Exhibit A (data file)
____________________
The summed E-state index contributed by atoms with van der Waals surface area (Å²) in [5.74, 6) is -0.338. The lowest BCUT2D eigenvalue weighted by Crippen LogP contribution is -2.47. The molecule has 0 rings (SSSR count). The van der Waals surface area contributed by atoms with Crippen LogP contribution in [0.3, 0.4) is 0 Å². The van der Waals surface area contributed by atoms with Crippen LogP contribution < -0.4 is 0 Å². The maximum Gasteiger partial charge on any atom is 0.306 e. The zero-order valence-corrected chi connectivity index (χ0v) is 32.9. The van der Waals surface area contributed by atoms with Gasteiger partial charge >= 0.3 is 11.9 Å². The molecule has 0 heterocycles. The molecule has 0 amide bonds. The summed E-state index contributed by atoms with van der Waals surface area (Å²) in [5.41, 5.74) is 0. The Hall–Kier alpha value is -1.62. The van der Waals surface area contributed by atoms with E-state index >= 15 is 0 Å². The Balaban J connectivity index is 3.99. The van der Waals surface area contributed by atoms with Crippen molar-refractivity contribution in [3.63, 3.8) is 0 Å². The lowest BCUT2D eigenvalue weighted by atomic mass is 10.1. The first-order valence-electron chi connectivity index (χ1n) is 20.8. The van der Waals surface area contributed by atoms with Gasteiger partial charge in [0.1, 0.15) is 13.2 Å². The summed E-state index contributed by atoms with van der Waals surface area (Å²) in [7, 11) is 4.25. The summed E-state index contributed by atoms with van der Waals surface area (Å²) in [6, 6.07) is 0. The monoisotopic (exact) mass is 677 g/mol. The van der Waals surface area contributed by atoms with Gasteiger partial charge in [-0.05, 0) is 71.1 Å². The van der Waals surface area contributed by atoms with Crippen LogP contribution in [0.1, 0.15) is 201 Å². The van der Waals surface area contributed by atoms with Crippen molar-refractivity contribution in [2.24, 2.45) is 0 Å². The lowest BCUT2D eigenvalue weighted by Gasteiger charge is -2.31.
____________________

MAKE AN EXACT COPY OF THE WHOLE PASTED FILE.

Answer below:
The summed E-state index contributed by atoms with van der Waals surface area (Å²) in [5.74, 6) is -0.338. The lowest BCUT2D eigenvalue weighted by Crippen LogP contribution is -2.47. The molecule has 0 rings (SSSR count). The van der Waals surface area contributed by atoms with Crippen LogP contribution in [0.3, 0.4) is 0 Å². The van der Waals surface area contributed by atoms with Crippen LogP contribution < -0.4 is 0 Å². The maximum Gasteiger partial charge on any atom is 0.306 e. The zero-order valence-corrected chi connectivity index (χ0v) is 32.9. The van der Waals surface area contributed by atoms with Gasteiger partial charge >= 0.3 is 11.9 Å². The molecule has 0 heterocycles. The molecule has 0 amide bonds. The summed E-state index contributed by atoms with van der Waals surface area (Å²) in [5.41, 5.74) is 0. The Hall–Kier alpha value is -1.62. The van der Waals surface area contributed by atoms with E-state index >= 15 is 0 Å². The Balaban J connectivity index is 3.99. The van der Waals surface area contributed by atoms with Crippen molar-refractivity contribution in [3.63, 3.8) is 0 Å². The lowest BCUT2D eigenvalue weighted by atomic mass is 10.1. The first-order valence-electron chi connectivity index (χ1n) is 20.8. The van der Waals surface area contributed by atoms with Gasteiger partial charge in [0.1, 0.15) is 13.2 Å². The summed E-state index contributed by atoms with van der Waals surface area (Å²) in [7, 11) is 4.25. The summed E-state index contributed by atoms with van der Waals surface area (Å²) in [6, 6.07) is 0. The monoisotopic (exact) mass is 677 g/mol. The van der Waals surface area contributed by atoms with Gasteiger partial charge in [-0.05, 0) is 71.1 Å². The van der Waals surface area contributed by atoms with Crippen LogP contribution in [0.1, 0.15) is 201 Å². The van der Waals surface area contributed by atoms with Crippen molar-refractivity contribution in [2.24, 2.45) is 0 Å². The lowest BCUT2D eigenvalue weighted by Gasteiger charge is -2.31.